Gabrielle and Martin have begun to get sexually curious and when they are found half-clothed in Martin’s room, Martin’s over-protective mother (Gignac) yanks him from the home and forbids any contact with Gabrielle. Despite her Williams-derived cheerfulness, Gabrielle is devastated. She isn’t aware that she did anything wrong and all she knows is there’s an ache in her heart that only Martin can fill. She becomes a little testier than usual, insisting that she can be independent and live on her own in an apartment. When she tries to take the bus to go see Martin, she gets lost and confused, further frustrating her. To make matters worse, Sophie is getting ready to move overseas to be with her own boyfriend in Africa where she’ll teach, a dream of hers.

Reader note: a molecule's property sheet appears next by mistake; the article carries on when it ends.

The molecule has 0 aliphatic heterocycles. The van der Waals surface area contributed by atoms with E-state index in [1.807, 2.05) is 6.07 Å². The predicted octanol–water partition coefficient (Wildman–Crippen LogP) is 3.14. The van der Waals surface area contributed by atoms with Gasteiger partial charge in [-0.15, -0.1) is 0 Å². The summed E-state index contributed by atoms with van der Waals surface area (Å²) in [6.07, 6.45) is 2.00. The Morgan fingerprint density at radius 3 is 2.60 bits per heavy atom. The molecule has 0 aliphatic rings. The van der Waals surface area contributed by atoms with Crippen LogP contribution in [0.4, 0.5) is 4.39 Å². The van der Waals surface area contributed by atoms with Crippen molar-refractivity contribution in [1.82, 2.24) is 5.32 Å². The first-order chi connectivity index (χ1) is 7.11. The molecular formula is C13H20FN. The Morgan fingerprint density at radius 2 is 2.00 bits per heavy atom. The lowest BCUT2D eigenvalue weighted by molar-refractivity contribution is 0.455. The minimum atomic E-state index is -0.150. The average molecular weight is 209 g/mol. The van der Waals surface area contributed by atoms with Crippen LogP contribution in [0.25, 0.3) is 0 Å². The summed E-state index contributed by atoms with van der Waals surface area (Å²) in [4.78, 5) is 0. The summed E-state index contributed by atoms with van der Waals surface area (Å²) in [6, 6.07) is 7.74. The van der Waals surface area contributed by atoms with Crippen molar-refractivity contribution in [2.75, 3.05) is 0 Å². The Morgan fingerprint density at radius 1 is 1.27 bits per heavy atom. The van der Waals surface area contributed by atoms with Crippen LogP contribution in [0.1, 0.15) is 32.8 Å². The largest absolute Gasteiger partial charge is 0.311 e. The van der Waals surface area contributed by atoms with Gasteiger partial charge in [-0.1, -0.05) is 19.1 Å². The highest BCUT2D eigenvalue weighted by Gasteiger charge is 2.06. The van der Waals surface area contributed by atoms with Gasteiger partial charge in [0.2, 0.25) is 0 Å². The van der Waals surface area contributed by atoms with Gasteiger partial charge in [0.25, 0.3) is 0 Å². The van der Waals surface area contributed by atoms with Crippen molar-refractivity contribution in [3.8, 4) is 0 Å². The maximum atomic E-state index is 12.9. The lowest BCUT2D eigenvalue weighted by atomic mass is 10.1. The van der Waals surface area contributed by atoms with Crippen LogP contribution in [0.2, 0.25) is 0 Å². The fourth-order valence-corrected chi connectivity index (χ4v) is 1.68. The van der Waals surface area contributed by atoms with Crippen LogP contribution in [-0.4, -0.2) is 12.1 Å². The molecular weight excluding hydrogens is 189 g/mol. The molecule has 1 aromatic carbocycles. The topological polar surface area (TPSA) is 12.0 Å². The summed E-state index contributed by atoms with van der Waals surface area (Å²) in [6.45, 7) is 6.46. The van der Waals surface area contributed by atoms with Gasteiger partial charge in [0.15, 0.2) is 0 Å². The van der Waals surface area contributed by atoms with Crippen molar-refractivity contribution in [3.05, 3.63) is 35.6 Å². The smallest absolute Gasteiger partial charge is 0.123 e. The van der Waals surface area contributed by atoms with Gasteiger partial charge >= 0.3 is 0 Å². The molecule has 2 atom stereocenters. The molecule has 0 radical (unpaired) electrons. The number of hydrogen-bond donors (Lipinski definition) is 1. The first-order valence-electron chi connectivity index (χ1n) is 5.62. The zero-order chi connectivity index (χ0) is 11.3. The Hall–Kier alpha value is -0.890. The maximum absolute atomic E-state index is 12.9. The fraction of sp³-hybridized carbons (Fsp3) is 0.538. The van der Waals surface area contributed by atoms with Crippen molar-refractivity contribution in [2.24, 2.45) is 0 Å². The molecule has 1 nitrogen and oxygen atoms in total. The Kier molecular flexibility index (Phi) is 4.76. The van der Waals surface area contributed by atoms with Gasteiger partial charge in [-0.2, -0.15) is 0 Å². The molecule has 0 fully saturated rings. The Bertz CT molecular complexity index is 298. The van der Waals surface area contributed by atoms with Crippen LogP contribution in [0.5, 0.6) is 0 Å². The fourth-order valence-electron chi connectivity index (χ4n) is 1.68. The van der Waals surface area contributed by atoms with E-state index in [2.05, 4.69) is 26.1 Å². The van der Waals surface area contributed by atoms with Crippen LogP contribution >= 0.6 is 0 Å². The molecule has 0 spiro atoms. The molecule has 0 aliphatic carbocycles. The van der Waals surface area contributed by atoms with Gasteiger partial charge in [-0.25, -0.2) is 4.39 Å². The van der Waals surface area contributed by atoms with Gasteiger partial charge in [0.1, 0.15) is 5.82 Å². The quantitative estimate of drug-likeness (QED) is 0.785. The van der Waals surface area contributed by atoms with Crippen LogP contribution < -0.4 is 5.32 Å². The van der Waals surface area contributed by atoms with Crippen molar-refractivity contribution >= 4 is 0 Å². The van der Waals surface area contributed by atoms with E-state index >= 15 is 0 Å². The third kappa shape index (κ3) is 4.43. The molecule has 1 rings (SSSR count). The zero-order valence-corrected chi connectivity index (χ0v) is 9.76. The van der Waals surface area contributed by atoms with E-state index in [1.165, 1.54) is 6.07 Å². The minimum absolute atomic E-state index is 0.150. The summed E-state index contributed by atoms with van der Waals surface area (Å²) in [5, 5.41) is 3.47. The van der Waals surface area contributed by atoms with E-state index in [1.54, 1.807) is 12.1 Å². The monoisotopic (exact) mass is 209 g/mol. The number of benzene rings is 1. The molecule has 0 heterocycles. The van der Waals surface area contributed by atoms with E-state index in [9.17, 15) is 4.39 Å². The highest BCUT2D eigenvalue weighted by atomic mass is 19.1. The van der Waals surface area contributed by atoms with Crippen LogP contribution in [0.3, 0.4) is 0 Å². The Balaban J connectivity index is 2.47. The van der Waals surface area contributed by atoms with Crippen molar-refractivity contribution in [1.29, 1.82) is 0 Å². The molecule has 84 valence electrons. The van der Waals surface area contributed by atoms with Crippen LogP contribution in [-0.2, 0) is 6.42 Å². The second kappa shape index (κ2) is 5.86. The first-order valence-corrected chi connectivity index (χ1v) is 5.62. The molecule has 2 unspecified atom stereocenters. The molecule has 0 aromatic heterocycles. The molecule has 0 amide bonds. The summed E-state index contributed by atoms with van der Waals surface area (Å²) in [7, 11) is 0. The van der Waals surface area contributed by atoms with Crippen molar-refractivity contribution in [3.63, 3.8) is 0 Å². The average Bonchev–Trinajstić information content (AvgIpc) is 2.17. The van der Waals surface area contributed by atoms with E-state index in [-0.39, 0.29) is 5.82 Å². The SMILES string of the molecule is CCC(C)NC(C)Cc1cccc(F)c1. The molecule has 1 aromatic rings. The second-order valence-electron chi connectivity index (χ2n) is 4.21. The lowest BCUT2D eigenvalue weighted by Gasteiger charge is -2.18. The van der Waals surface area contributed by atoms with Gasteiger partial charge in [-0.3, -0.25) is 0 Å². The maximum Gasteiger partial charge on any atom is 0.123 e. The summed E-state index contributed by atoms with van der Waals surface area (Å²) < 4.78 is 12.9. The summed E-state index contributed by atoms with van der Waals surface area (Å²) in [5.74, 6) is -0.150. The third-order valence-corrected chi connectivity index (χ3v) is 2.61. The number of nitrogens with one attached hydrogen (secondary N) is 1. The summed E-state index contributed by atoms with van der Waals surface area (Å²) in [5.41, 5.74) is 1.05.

Archambault, to her credit, doesn’t sugarcoat the issues in the movie. On the surface, the issues here facing Gabrielle are pretty much the same as have appeared in dozens of movies but given the circumstances, things are a little more tricky. We get to see the challenges people like Gabrielle and those of other developmental disabilities face every day. We get to see them as human beings.

Marion-Rivard is so personable and likable it’s hard not to get behind Gabrielle. It’s also hard to tell where the actress leaves off and the character begins, given the Williams syndrome. Her elfin features (another byproduct of Williams) are adorable and her smile is genuine, coming straight from the heart directly to the lips. Who wouldn’t fall in love with a girl like that?